Ancientjapan

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Ancientjapan

  1. 1. By: Josh & Henry
  2. 2. Ancient Japan-Map 10,000 BCE- the Jomon period made pottery before agriculture. 300 BCE – The Yayoi brought the beginning of the Shinto religion. 57 CE – They did not have a writing or a political system. 300 CE – The Kofun were illiterate and were ruled by females. 552 CE – Forms alliance with Koreans which imported craftsmen with a Japanese adaption of the Chinese Script for writing. 597 CE – Alliance with Koreans begin to crumble. 710 CE – Empress Koken was the last female ruler in Japan.
  3. 3. Ancient Japan-Background Even though most of the Japanese culture is mostly , it has a strong relationship with the Chinese culture. Japan avoided all contact with the outside world, a policy which isolated the Japanese Society. This as a result developed in unique ways.
  4. 4. Ancient Japan-Social Structure <ul><li>Before the 200’s BCE the Japanese wasn't populated with many people. They were still using stone tools and living by hunting, fishing and gathering food that grew in the wild. A new culture called the Yayoi grew against the native people. Around the time of Augustus Caesar, they have reached the Kanto plain where Tokyo would soon be. They raised horses and cows, fished and hunted, and grew rice where ever they could. They acquired the potters wheel using their contacts with the Asian Mainland. This improved their kiln techniques. From China and Korea they imported coins bronze mirrors, bracelets and beads, iron and bronze knives and swords. The population of the Yayoi culture increased rapidly. They were probably healthier than other people in Japan and continued to spread and displace native people. </li></ul>
  5. 5. Ancient Japan-Housing <ul><li>~in ancient Japan there were two basic types of houses, they were the pit dwelling house. the other was a house with the floor raised above the ground. </li></ul><ul><li>~the pit dwelling houses had a big whole dug in the ground and columns were placed in the hole and then surrounded by grass. </li></ul><ul><li>~the other house came from the southeast part of japan. this type of house was meant to store grain and other foods so they wouldn't spoil from the heat and humidity. </li></ul>
  6. 6. Ancient Japan-Wealthy Living <ul><li>In Ancient Japan, like many other ancient countries in Asia, there was an emperor. The Emperor would always be the son of first emperor. When they were young, inheritors were trained specially. They were taught about politics, the military, and other basic skills of a emperor. Emperors of ancient Japan lived in their palace, ate the best foods in the country, and wore clothes made of the finest silk and of the colors of dark purple, black, and sometimes pink. But in another way, Emperors in ancient Japan were different to Emperors in other ancient countries, because they didn’t have that much power like other emperors had. The most powerful man in ancient Japan is a military general, the shogun. </li></ul>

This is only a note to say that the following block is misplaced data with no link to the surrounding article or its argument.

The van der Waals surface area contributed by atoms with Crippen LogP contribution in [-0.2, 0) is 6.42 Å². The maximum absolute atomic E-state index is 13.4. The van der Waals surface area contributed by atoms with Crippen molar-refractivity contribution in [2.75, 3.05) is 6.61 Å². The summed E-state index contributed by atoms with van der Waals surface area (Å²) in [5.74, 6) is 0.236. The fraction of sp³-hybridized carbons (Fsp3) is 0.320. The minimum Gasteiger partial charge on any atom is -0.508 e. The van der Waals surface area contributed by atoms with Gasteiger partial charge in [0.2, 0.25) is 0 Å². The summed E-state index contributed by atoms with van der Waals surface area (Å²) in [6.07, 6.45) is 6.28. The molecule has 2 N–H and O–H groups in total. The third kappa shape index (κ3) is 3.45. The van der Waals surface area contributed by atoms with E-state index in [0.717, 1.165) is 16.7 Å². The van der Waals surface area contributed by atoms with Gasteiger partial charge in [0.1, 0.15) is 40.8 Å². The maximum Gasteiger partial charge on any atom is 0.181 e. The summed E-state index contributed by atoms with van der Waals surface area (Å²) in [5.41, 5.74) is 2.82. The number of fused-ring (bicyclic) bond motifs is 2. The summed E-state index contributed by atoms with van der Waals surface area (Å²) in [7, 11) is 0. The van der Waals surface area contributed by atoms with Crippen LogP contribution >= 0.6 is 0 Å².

7. 7. Ancient Japan-Food <ul><li>~Japan is surrounded by the ocean so there was a lot of fresh sea food to eat. also there were a lot of mountains so they could eat edible wild plants. there was also some seasons of harvesting. </li></ul><ul><li>~each season has some vegetables and seafood available that are not available other times of the year. so because of that the people of japan cook those vegetables and stuff that are in time. </li></ul>
  8. 8. Ancient Japan-Family Life <ul><li>Families in ancient Japan survived by working together in the family business or on the family land. Japanese people believed that the family group was more important than any single person. Family members were supposed to think about their whole family first, before worrying about their own plans and needs. In an ancient Japanese family, all the family members lived in one huge house, usually they had 7 of more family members live together. </li></ul>
  9. 9. Ancient Japan-Marriage <ul><li>~the main marriage system durung the age of aristocracy was Muki-iri. a bridegroom would visit his bride at her home, only after the birth of a child or the loss of his parents was she allowed in his house. </li></ul><ul><li>~another system was called Yome-iri, this was when the women were married into mens families. </li></ul>